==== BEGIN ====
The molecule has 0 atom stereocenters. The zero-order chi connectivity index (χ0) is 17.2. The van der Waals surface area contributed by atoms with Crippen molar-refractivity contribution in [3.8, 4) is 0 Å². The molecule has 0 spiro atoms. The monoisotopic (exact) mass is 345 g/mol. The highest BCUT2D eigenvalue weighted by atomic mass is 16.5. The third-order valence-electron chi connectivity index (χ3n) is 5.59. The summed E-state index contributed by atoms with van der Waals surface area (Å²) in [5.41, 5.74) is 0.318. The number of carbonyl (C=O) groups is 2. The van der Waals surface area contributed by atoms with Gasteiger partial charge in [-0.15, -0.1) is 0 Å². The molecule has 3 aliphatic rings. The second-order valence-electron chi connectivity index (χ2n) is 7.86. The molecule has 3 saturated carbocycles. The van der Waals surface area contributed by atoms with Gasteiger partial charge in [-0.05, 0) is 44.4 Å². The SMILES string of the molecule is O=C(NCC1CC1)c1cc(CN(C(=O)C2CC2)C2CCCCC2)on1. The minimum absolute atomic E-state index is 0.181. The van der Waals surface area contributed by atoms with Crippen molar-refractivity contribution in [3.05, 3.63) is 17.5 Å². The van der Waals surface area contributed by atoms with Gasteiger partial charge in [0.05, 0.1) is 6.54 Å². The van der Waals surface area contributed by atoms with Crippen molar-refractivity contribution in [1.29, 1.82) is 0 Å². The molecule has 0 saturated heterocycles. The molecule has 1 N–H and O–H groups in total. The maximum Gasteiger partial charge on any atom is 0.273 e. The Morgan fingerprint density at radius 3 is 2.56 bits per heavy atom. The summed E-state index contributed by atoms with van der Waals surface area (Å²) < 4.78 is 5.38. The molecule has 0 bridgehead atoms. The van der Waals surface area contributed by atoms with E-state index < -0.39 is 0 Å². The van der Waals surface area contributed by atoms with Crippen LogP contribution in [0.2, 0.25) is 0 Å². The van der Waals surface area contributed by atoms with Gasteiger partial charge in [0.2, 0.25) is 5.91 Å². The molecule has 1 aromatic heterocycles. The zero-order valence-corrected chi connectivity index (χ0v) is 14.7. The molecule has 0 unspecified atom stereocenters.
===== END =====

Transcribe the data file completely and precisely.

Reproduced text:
The molecule has 0 atom stereocenters. The zero-order chi connectivity index (χ0) is 17.2. The van der Waals surface area contributed by atoms with Crippen molar-refractivity contribution in [3.8, 4) is 0 Å². The molecule has 0 spiro atoms. The monoisotopic (exact) mass is 345 g/mol. The highest BCUT2D eigenvalue weighted by atomic mass is 16.5. The third-order valence-electron chi connectivity index (χ3n) is 5.59. The summed E-state index contributed by atoms with van der Waals surface area (Å²) in [5.41, 5.74) is 0.318. The number of carbonyl (C=O) groups is 2. The van der Waals surface area contributed by atoms with Gasteiger partial charge in [-0.15, -0.1) is 0 Å². The molecule has 3 aliphatic rings. The second-order valence-electron chi connectivity index (χ2n) is 7.86. The molecule has 3 saturated carbocycles. The van der Waals surface area contributed by atoms with Gasteiger partial charge in [-0.05, 0) is 44.4 Å². The SMILES string of the molecule is O=C(NCC1CC1)c1cc(CN(C(=O)C2CC2)C2CCCCC2)on1. The minimum absolute atomic E-state index is 0.181. The van der Waals surface area contributed by atoms with Crippen molar-refractivity contribution in [3.05, 3.63) is 17.5 Å². The van der Waals surface area contributed by atoms with Gasteiger partial charge in [0.05, 0.1) is 6.54 Å². The van der Waals surface area contributed by atoms with Crippen molar-refractivity contribution in [1.29, 1.82) is 0 Å². The molecule has 0 saturated heterocycles. The molecule has 1 N–H and O–H groups in total. The maximum Gasteiger partial charge on any atom is 0.273 e. The Morgan fingerprint density at radius 3 is 2.56 bits per heavy atom. The summed E-state index contributed by atoms with van der Waals surface area (Å²) < 4.78 is 5.38. The molecule has 0 bridgehead atoms. The van der Waals surface area contributed by atoms with E-state index < -0.39 is 0 Å². The van der Waals surface area contributed by atoms with Crippen LogP contribution in [0.2, 0.25) is 0 Å². The van der Waals surface area contributed by atoms with Gasteiger partial charge in [0.2, 0.25) is 5.91 Å². The molecule has 1 aromatic heterocycles. The zero-order valence-corrected chi connectivity index (χ0v) is 14.7. The molecule has 0 unspecified atom stereocenters.